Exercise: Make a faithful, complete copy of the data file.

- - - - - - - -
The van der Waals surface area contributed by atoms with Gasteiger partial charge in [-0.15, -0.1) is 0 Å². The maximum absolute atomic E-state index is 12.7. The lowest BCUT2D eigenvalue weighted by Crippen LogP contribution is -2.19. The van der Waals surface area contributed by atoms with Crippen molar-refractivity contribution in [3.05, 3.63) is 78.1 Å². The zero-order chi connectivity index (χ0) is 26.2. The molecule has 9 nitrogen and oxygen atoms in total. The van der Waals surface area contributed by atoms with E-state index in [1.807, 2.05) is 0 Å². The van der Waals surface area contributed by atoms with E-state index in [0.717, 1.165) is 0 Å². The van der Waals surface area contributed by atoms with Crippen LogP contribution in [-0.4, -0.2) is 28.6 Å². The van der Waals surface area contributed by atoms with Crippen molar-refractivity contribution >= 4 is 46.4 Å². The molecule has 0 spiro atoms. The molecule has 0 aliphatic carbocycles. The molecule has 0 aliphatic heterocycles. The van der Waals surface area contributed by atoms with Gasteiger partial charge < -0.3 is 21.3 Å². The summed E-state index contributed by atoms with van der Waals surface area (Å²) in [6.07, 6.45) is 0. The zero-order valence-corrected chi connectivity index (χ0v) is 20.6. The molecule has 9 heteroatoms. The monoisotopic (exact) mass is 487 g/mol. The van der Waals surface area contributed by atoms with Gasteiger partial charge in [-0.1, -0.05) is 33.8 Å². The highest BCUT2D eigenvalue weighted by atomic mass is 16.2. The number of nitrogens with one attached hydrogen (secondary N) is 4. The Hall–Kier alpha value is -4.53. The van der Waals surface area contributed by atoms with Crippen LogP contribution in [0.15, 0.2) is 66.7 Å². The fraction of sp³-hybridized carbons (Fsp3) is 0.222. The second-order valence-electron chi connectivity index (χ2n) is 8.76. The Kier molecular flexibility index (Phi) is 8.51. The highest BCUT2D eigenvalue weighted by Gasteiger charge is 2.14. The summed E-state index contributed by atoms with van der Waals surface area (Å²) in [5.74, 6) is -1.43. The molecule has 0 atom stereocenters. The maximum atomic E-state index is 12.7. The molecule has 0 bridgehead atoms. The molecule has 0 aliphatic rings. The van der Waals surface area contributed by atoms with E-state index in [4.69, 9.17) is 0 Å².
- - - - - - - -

The van der Waals surface area contributed by atoms with Gasteiger partial charge in [-0.15, -0.1) is 0 Å². The maximum absolute atomic E-state index is 12.7. The lowest BCUT2D eigenvalue weighted by Crippen LogP contribution is -2.19. The van der Waals surface area contributed by atoms with Crippen molar-refractivity contribution in [3.05, 3.63) is 78.1 Å². The zero-order chi connectivity index (χ0) is 26.2. The molecule has 9 nitrogen and oxygen atoms in total. The van der Waals surface area contributed by atoms with E-state index in [1.807, 2.05) is 0 Å². The van der Waals surface area contributed by atoms with E-state index in [0.717, 1.165) is 0 Å². The van der Waals surface area contributed by atoms with Crippen LogP contribution in [-0.4, -0.2) is 28.6 Å². The van der Waals surface area contributed by atoms with Crippen molar-refractivity contribution >= 4 is 46.4 Å². The molecule has 0 spiro atoms. The molecule has 0 aliphatic carbocycles. The molecule has 0 aliphatic heterocycles. The van der Waals surface area contributed by atoms with Gasteiger partial charge < -0.3 is 21.3 Å². The summed E-state index contributed by atoms with van der Waals surface area (Å²) in [6.07, 6.45) is 0. The zero-order valence-corrected chi connectivity index (χ0v) is 20.6. The molecule has 9 heteroatoms. The monoisotopic (exact) mass is 487 g/mol. The van der Waals surface area contributed by atoms with Gasteiger partial charge in [-0.1, -0.05) is 33.8 Å². The highest BCUT2D eigenvalue weighted by atomic mass is 16.2. The number of nitrogens with one attached hydrogen (secondary N) is 4. The Hall–Kier alpha value is -4.53. The van der Waals surface area contributed by atoms with Crippen LogP contribution in [0.15, 0.2) is 66.7 Å². The fraction of sp³-hybridized carbons (Fsp3) is 0.222. The second-order valence-electron chi connectivity index (χ2n) is 8.76. The Kier molecular flexibility index (Phi) is 8.51. The highest BCUT2D eigenvalue weighted by Gasteiger charge is 2.14. The summed E-state index contributed by atoms with van der Waals surface area (Å²) in [5.74, 6) is -1.43. The molecule has 0 atom stereocenters. The maximum atomic E-state index is 12.7. The molecule has 0 bridgehead atoms. The molecule has 0 aliphatic rings. The van der Waals surface area contributed by atoms with E-state index in [4.69, 9.17) is 0 Å².